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Daily updates: Shells target U.S. Air Force base north of Baghdad

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Shells target U.S. Air Force base north of Baghdad

 



The Iraqi military says three mortar shells have hit an Iraqi Air Force base just north of Baghdad where U.S. soldiers are training Iraqi forces.

In a statement, Iraq’s military said the shelling early on June 15 ignited a small fire at Balad Air Base but did not result in any casualties.

The attack occurred amid rising tension in the Middle East between the United States and Iran, which intensified on June 13 after suspected Iranian attacks on two oil tankers near the Strait of Hormuz.

Iran has denied involvement.

In recent weeks, rockets of unknown origin have landed near the U.S. embassy in Baghdad. In May, the U.S. dispatched additional air and naval forces to the region citing intelligence allegedly pointing to impending attacks orchestrated by Iran, including in Iraq.

The crisis is rooted in the U.S. withdrawal last year from the 2015 nuclear deal between Tehran and world powers.

Washington subsequently reimposed sanctions on Iran and has been pressuring other countries, including U.S. allies, to join the renewed sanctions.




Sadr denounces Turkish bombardments of Iraqi territory

 



Shiita cleric Muqtada al-Sadr has called on Baghdad to terminate its agreements with Ankara that allow military detachments of the latter to cross Turkey’s southern border into the Kurdistan Region and Iraq on grounds they are fighting the Kurdistan Workers’ Party (PKK).

In his tweets on Thursday, Sadr said “we condemn and denounce…Turkish bombardments of Iraqi territory, even if they are based on agreements; they are poor agreements and are meaningless.”

He added that Baghdad should prioritize the country’s sovereignty and “cancel the agreements,” work on ones that allow the bombing of “terrorists” not the “opposition.”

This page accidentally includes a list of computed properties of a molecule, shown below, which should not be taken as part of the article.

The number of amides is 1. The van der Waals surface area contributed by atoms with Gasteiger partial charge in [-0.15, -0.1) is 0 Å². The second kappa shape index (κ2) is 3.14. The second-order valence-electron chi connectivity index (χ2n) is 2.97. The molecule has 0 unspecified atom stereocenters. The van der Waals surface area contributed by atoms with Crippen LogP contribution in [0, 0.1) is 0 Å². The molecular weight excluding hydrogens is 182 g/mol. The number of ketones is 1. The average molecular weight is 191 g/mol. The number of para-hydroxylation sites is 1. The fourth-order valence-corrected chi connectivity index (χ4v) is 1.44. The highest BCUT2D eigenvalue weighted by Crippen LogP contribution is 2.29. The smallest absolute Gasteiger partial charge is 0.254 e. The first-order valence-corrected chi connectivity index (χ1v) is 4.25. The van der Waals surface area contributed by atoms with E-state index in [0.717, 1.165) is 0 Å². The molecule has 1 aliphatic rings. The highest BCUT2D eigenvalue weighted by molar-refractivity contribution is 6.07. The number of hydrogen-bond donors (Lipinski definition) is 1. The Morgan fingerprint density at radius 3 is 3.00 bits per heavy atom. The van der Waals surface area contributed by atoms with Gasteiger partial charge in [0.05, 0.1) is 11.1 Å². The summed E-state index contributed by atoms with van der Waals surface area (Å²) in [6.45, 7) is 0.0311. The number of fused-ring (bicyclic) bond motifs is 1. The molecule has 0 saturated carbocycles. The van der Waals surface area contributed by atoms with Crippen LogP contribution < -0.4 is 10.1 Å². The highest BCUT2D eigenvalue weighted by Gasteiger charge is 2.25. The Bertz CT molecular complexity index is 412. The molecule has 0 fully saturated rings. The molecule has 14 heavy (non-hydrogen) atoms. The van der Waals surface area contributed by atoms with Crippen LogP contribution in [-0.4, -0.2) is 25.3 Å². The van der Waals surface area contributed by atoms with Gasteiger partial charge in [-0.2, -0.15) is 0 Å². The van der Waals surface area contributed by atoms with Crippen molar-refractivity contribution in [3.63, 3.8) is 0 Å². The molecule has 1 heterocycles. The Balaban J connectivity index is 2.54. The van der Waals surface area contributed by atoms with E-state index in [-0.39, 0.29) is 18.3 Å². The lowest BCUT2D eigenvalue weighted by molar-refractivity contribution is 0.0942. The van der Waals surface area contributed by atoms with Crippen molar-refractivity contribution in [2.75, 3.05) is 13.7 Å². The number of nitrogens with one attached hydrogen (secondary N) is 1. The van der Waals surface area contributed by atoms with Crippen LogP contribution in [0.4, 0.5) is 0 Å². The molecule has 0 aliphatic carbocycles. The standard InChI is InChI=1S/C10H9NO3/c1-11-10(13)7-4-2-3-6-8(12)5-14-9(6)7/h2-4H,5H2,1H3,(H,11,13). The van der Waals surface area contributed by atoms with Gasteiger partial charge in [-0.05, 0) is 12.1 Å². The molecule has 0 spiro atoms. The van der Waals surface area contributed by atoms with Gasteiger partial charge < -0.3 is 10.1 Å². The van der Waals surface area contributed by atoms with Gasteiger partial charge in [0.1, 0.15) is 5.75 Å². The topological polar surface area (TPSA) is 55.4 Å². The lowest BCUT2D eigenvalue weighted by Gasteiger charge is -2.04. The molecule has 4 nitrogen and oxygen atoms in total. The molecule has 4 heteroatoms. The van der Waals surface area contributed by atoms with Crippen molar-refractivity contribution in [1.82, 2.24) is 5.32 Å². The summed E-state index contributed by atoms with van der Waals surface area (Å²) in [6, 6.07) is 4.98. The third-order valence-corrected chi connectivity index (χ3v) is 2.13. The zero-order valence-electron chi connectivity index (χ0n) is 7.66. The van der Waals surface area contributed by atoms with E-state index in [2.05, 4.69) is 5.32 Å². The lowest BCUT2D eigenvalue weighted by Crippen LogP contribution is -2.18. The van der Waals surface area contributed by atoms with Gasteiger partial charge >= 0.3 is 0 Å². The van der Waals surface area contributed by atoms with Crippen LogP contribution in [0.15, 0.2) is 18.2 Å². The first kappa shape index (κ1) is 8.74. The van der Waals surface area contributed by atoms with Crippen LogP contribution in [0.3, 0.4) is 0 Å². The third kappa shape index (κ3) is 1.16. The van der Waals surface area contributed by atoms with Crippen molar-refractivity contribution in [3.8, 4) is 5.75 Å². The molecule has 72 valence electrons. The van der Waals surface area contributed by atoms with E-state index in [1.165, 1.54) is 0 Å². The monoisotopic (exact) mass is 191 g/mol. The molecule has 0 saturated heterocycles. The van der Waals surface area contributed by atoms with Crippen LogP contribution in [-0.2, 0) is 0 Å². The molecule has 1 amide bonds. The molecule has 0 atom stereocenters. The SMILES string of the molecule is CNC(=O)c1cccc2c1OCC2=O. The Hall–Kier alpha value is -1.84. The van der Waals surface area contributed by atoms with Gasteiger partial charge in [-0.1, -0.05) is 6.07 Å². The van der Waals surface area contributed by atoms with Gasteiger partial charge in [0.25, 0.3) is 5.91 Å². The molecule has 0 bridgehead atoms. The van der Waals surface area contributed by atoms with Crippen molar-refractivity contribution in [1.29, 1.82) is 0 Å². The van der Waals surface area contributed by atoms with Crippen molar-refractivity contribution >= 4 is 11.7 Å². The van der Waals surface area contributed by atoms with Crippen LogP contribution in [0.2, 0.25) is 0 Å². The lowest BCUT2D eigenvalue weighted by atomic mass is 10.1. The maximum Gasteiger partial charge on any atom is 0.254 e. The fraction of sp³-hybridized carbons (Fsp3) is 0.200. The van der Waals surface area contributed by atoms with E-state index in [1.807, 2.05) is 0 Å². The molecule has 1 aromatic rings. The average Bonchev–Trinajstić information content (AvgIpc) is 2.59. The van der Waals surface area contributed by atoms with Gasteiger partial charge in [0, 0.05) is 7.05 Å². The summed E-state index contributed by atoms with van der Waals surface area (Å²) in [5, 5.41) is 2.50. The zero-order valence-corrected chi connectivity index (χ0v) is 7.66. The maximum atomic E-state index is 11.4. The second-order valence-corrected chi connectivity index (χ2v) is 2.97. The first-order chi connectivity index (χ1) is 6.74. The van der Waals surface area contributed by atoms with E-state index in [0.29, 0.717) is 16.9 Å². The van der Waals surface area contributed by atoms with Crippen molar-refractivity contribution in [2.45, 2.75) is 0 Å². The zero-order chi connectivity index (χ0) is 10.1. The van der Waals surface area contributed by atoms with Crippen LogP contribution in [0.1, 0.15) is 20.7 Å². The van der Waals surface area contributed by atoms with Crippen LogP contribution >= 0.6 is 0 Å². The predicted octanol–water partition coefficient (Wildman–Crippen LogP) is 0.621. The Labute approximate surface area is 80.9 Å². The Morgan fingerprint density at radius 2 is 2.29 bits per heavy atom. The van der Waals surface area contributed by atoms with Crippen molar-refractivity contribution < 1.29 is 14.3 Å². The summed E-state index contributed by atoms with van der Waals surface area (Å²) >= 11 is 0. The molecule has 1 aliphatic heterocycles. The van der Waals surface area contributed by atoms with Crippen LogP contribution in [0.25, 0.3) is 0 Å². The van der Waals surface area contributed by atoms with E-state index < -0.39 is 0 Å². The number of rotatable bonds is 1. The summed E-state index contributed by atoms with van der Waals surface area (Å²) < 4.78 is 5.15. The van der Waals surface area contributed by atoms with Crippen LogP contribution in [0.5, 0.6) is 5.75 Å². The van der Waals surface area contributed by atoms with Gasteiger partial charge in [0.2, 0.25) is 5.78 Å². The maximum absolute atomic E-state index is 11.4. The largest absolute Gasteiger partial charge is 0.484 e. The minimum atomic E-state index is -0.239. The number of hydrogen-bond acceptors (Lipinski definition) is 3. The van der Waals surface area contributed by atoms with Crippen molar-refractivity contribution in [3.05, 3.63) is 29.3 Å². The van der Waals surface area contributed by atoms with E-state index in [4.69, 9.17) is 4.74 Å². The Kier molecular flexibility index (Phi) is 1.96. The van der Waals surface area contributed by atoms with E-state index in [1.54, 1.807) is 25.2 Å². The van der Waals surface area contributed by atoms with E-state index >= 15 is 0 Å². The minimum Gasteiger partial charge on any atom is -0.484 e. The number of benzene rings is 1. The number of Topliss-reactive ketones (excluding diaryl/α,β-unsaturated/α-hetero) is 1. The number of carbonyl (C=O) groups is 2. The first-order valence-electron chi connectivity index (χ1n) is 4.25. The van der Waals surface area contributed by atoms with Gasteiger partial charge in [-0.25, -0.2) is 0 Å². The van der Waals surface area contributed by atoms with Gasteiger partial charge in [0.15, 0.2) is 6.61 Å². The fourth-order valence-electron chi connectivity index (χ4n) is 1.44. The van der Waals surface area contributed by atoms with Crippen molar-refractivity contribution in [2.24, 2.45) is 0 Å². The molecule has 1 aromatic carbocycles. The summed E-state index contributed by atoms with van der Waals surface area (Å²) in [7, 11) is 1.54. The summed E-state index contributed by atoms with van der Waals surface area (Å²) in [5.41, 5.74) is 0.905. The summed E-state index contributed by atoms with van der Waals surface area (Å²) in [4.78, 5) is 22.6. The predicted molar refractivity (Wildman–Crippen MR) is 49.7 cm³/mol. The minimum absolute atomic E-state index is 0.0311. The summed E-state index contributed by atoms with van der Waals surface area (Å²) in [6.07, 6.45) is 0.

The remarks came as Turkish forces stationed over their southern border intensified air raids and ground operations against alleged PKK positions since Ankara’s “Operation Claw” started in late May.

On Wednesday, fighter jets struck a petrol station and a water project in the town of Amadiya (Amedi) in Duhok province.

In 2018, Turkey carried out military operations against PKK fighters based within the Kurdistan Region with continued regularity. Turkish forces have crossed into the region up to 20 kilometers deep in some areas to target the guerilla group, and bombardment from Turkish jets occasionally results in the death of Kurdish civilians unaffiliated to the PKK.

Each of Turkey, the United States, and the European Union had labelled the PKK as a “terrorist” group.




US exempts Iraq from oil-trade sanctions with Iran for three more months



The United States has allowed Iraq to import Iranian gas for its power grid for another three months by extending a waiver to sanctions - but insists that Baghdad seek alternative sources.

Iraq has had several extensions to the waiver first granted last year after Washington reimposed sanctions on Tehran's oil sector forbidding countries from purchasing Iranian energy.

"An additional 120-day waiver was granted to allow Iraq to continue to pay for electricity imports from Iran," the US State Department said in an emailed statement.

An Iraqi government source said the extension was given during a phone call between Prime Minister Adel Abdul Mahdi and US Secretary of State Mike Pompeo.

The State Department said the United States continued to insist on "diversifying energy imports away from Iran," however.

President Donald Trump's administration has said oil-rich Iraq must become more self-reliant for its electricity, including by harnessing gas energy and reducing flaring at oil production sites.

US energy giant General Electric is in the running to win a large share of multibillion-dollar contracts to rebuild Iraq's electricity system amid intense US lobbying efforts.

Washington reimposed sanctions on Iran's oil industry in November, citing concerns about its nuclear program and what it said was its meddling in the Middle East.

Iraqi officials have said they might need years to wean the country of Iranian power.

Iraq relies heavily on Iranian gas to feed several power stations, importing roughly 1.5 billion standard cubic feet per day via pipelines in the south and east.

Washington wants to roll back Iranian influence in the Middle East, including in Iraq, where Tehran holds broad sway over politics and trade.

Although Iraq has one of the world's largest natural gas reserves, it has moved slowly to develop them and has relied on Iran to supply it with gas and electricity. 




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This article is progressing, stay tuned for more updates.

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